I am delighted to have my friend Susan Meissner join us today. Her latest book is The Shape of Mercy. I gave away two copies last week. But if you’d still like a copy, leave a comment today and I’ll give away my Advanced Reader Copy. I thoroughly enjoyed this book! Susan graciously agreed to participate in an interview. Without further ado, here we go!
The Shape of Mercy tells the story of three women from different times. What concept ties their stories together?
All three women are the only daughters of influential fathers. They also faced life choices that were rather defining moments for them. Mercy Hayworth writes a diary in 1692, during the height of the Salem Witch Trials. College student Lauren, the daughter of affluent parents transcribes it in contemporary time at the request of 83-year-old Abigail Boyles, who carries a boatload of regret. As Lauren transcribes the diary within the pages of the book, she discovers the degree to which people so easily make snap judgments and get swept away by the crowd mentality.
I hadn’t thought about the fact they were all daughters of influential men. It was painful to read Lauren’s struggles, in part because I think it is so easy to judge even subconsciously. At least it is for me. What did you learn while writing her story?
I learned that I am guilty of the same weakness, We have to train ourselves to see people like God sees people. Having that kind of vision takes incredible discipline because our nature is not to see things like He does. I saw myself often in Lauren as the story revealed how she truly didn’t want to judge people but she did. She just did. We all do. We see a homeless man begging on the streets and we make all kinds of assumptions about how he got there and what he would do if we reached out to help him. We see a pregnant teenager or an obese child or a woman wearing diamonds and Jimmy Choos and we assume the teenager has no morals, the child has no restraint and the woman is wealthy and therefore has no worries. We believe these things because the crowd tells us it’s so. Jumping to conclusions seems to permeate culture, regardless of the generation. Whatever the crowd says, we too easily believe. We need to fix our eyes on God, not the crowd.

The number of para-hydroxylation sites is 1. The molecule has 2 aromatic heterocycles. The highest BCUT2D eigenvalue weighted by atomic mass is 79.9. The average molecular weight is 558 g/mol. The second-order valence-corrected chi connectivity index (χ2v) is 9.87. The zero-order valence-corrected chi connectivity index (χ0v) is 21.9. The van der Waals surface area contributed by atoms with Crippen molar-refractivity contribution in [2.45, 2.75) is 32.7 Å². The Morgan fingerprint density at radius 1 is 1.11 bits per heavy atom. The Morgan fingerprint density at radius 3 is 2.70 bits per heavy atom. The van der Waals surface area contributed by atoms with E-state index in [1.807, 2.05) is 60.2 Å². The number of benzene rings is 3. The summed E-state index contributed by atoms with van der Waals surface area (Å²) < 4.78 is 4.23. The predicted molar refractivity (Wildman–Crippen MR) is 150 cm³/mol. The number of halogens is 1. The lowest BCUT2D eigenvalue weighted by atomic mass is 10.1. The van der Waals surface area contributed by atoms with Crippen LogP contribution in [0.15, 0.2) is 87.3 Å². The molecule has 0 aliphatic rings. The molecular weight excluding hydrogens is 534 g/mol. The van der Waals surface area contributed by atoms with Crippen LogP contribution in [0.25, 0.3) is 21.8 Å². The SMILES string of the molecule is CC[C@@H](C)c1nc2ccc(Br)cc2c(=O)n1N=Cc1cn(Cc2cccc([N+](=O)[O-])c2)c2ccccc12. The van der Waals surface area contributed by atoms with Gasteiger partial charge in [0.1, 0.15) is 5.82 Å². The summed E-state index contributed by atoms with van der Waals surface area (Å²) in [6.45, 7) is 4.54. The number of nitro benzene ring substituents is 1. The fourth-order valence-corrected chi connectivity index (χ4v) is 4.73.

Ouch! Great points, Susan. I think that’s why the book pricked my heart. I often find that the books I write grow out of something I’ve experienced or that God is teaching me at that moment. Is either true for you with this book?
I’ve always been awed by people who would choose death over turning their backs on God. People who know about the Salem Witch Trials probably know that innocent people were executed but what they may not know is that every one of the accused could’ve saved themselves if they’d just confessed. They would have been driven from the village and lived the rest of their lives as outcasts, but they would’ve lived. The magistrates only executed the convicted ones who refused to confess. These men and women were incredibly brave.
What attracted you to the Salem Witch Trials, such a little known time period?
When I was in junior high, I was in play called To Burn a Witch. I played the role of an innocent woman accused of witchcraft who sits in a cell with other innocent young women from her village. When my character realizes she can save herself by pretending to be bewitched, she begins to scream that one of the other girls in her cell – a friend, actually – is tormenting her. My character is led away to freedom and the woman she accused falsely is led away to her execution. I had forgotten being in that play until I read a newspaper article a couple years ago about a woman who was petitioning a Massachusetts court to exonerate her great-times-eight grandmother. This ancestor of hers was accused and convicted of witchcraft during the
Wow! Sounds very impactful, and the pain that must have reminaed in that family to seek clearing a distant relative after all that time! What are you working on next?
I just finished a manuscript for WaterBrook called “White Picket Fences,” which is a story about a family that seems to have the perfect life. Perfect house, perfect jobs, perfect neighborhood, perfect everything. But the reality is, they live on the same fallen planet as the rest of us and suffer the same flaws. To pretend all is well when all is not is to doom yourself to a life of pretense and disappointment and maybe even despair. We all have our flaws but we also have our strengths – and these shine brightest when we are honest about who we are and Who we must run to for help, healing and hope. I take this family on a little 375-page journey to face their struggles!
If you could take your family anywhere where would you go?
We’ve all been struck with eyes for